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Atlanta Campaign

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In the spring of 1864, Lieut. Gen. Ulysses S. Grant, General-in-Chief of all U.S. armies, ordered five, simultaneous offensives to press Confederates all along their frontier. Grant recognized the Confederates could not win a war of attrition, and he instilled in his commanders the need to exhaust the resources of the Rebels by destroying their armies and their means to fight. Maj. Gen. George Meade’s Army of the Potomac, with Grant attached, would march against Robert E. Lee’s Army of Northern Virginia, while Maj. Gen. Nathaniel Banks in Louisiana, Maj. Gen. Benjamin Butler on the James River and Maj. Gen. Franz Sigel in the Shenandoah Valley would move against the armies that faced them.

To command the fifth advance, against Gen. Joseph E. Johnston’s Army of Tennessee, Grant assigned his friend Maj. Gen. William T. Sherman, commanding a group of three armies in southeastern Tennessee. Johnston, in northern Georgia with some 60,000 men, was charged with defending Atlanta; one of the largest Confederate cities not yet conquered by Union forces. Atlanta was the center of four railroads that connected all remaining Confederate held territory east of the Mississippi River. The city was also the largest industrial, logistical and administrative center outside of Richmond. Sherman’s 110,000 men set out from around Chattanooga on May 4 to confront Johnston.

The campaign’s opening encounter occurred on May 8 at Rocky Face Ridge, just 15 miles from the Tennessee border. Sherman’s three army groups separated, outflanking Johnson’s defenders but failing to cut him off completely, a pattern that would continue throughout the campaign. Thrusting and parrying, both sides met again at Resaca, Adairsville and Cassville along the Western and Atlantic Railroad over the next 12 days. Johnston fell back along the railroad southward, while Sherman used it to supply his army from Tennessee.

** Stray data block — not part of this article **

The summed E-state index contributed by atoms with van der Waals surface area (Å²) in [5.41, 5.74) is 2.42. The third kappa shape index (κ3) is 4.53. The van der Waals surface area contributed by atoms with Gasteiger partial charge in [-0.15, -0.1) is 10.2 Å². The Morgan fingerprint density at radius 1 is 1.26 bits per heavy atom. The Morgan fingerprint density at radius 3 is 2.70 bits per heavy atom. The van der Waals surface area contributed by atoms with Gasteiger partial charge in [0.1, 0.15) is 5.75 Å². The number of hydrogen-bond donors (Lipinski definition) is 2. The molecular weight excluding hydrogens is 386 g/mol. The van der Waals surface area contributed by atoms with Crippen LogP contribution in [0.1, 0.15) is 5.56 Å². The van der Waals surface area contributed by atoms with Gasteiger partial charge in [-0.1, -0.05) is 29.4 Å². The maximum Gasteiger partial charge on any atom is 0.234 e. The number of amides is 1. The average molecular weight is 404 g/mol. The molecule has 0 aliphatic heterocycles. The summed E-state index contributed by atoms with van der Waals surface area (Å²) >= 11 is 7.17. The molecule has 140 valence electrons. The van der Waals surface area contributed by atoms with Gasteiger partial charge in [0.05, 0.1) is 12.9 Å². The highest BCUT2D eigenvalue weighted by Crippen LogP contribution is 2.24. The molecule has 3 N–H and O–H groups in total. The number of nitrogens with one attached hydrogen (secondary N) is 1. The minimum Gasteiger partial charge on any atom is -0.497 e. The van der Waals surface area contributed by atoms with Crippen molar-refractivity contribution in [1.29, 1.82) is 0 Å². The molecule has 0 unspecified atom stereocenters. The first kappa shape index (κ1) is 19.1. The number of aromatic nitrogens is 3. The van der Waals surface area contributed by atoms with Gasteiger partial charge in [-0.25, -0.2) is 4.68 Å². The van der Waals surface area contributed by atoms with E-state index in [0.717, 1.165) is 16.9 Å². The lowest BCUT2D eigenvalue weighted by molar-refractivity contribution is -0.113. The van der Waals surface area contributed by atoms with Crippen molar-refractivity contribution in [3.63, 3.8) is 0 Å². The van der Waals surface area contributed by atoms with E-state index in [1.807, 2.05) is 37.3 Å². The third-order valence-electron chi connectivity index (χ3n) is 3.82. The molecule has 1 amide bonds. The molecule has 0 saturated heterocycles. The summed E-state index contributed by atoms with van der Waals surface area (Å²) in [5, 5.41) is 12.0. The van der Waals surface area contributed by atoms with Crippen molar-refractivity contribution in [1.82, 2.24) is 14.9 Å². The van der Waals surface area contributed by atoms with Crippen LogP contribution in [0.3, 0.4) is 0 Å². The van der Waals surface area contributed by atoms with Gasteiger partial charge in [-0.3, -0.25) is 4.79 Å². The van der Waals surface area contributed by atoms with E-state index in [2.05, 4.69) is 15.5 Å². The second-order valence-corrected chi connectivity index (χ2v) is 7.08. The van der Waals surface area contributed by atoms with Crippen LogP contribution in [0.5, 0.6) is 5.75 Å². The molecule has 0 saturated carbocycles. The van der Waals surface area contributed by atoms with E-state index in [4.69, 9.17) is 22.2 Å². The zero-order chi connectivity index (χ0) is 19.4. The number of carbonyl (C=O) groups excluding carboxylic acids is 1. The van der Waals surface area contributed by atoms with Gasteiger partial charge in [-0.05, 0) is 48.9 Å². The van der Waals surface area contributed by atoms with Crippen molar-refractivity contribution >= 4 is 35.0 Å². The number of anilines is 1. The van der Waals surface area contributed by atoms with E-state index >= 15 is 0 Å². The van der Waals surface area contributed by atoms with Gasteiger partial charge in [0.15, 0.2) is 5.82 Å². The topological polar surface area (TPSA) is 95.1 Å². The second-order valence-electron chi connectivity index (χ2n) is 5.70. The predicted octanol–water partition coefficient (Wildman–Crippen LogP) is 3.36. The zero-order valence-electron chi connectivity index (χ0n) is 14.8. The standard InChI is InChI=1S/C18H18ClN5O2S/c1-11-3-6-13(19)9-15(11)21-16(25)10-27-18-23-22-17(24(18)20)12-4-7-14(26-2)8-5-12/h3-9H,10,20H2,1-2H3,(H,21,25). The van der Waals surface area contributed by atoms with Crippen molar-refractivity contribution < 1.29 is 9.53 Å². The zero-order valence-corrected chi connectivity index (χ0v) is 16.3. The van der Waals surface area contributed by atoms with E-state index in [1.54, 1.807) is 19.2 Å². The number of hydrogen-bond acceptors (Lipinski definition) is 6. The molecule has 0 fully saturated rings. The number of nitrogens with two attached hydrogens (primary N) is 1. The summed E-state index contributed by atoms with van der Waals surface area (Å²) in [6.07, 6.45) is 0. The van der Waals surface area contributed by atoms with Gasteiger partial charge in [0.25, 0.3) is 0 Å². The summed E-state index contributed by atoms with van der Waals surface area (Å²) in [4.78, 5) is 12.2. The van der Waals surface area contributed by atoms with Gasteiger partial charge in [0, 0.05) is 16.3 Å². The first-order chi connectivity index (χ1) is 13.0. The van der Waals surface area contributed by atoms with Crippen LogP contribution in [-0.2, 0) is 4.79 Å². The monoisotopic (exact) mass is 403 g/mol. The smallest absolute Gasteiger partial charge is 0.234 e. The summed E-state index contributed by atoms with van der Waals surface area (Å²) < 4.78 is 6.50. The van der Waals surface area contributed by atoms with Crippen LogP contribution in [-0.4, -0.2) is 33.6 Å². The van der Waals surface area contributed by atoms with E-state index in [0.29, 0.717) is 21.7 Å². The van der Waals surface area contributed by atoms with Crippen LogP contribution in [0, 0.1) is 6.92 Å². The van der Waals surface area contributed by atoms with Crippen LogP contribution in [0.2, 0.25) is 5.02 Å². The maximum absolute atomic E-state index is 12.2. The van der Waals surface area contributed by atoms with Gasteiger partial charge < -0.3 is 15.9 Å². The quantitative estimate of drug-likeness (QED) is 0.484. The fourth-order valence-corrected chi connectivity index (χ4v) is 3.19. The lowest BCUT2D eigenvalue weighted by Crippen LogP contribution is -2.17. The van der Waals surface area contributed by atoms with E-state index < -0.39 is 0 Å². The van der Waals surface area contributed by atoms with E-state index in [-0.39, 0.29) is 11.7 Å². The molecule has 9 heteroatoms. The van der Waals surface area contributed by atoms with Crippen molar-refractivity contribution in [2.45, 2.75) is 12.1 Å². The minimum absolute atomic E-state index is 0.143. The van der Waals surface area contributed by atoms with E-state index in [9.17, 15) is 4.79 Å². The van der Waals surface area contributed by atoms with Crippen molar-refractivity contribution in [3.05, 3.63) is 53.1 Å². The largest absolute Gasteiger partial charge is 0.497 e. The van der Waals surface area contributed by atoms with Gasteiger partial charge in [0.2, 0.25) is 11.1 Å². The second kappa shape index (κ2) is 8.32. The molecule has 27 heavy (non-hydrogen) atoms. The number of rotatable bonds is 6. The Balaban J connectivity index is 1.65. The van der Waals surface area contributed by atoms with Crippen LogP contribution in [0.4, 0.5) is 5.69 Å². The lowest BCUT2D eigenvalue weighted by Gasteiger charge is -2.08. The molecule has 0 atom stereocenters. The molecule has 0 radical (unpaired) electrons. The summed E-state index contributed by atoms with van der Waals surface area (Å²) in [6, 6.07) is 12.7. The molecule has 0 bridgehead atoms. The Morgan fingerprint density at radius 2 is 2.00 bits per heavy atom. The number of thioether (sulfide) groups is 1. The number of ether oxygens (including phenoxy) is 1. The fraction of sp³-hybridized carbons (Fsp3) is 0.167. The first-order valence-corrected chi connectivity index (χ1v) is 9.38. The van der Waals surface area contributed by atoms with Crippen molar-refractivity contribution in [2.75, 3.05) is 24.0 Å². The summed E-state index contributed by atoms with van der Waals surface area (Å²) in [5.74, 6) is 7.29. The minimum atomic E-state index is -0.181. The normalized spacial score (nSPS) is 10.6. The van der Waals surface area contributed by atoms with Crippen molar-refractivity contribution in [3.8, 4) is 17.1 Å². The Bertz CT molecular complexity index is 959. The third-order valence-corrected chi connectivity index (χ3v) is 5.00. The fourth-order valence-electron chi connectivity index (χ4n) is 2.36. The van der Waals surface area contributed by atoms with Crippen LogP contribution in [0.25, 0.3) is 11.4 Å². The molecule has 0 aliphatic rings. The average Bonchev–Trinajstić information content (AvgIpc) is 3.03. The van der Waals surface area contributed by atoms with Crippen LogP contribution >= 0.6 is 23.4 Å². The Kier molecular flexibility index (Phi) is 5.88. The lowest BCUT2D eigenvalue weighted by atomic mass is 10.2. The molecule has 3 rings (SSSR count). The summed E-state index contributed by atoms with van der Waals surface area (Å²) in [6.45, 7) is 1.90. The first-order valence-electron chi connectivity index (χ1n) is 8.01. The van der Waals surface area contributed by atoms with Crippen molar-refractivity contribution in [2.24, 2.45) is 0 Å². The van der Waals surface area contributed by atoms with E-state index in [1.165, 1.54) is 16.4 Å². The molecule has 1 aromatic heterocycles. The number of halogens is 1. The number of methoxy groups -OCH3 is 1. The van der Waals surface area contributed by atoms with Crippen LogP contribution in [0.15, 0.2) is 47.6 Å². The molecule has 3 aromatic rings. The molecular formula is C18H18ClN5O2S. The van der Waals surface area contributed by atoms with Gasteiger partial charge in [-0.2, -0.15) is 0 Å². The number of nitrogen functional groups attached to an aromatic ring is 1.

Spreading westward as he approached Marietta to avoid a head-on assault on Johnston in narrow Allatoona Pass, Sherman battled with Johnston behind Pumpkin Vine Creek at New Hope Church, Pickett’s Mill and Dallas the last week of May. Fighting continued into June with a battle at Kolb’s Farm and at Kennesaw Mountain, where Sherman suffered his only defeat during the campaign, on June 27.

By early July, Johnston had fallen back behind the Chattahoochee River and into the defenses of Atlanta. Frustrated with Johnston’s lack of aggressiveness, President Jefferson Davis replaced him with Lt. Gen. John B. Hood on July 18. Within days, Hood launched two attacks on Sherman at Peach Tree Creek on July 20 and along the Georgia Railroad (known as the Battle of Atlanta) on July 22. Both were repulsed with heavy losses. Hood suffered another loss at Ezra Church one week later but kept Sherman from reaching the Macon & Western and Atlanta & West Point Railroad at Utoy Creek on August 5-7.

The two armies settled into a state of siege until Sherman moved his armies south of Atlanta to cut the remaining rail lines supplying the city. Hood dispatched troops to counter the move but they were defeated at Jonesborough on August 31, forcing Hood to abandon Atlanta on September 1. The city surrendered to Federal forces the next day.

The fall of the strategic Confederate city and other Union victories helped ensure the reelection of President Abraham Lincoln in November. Sherman’s successful Atlanta Campaign opened the door for his most famous operation—the March to the Sea and the capture of Savannah.

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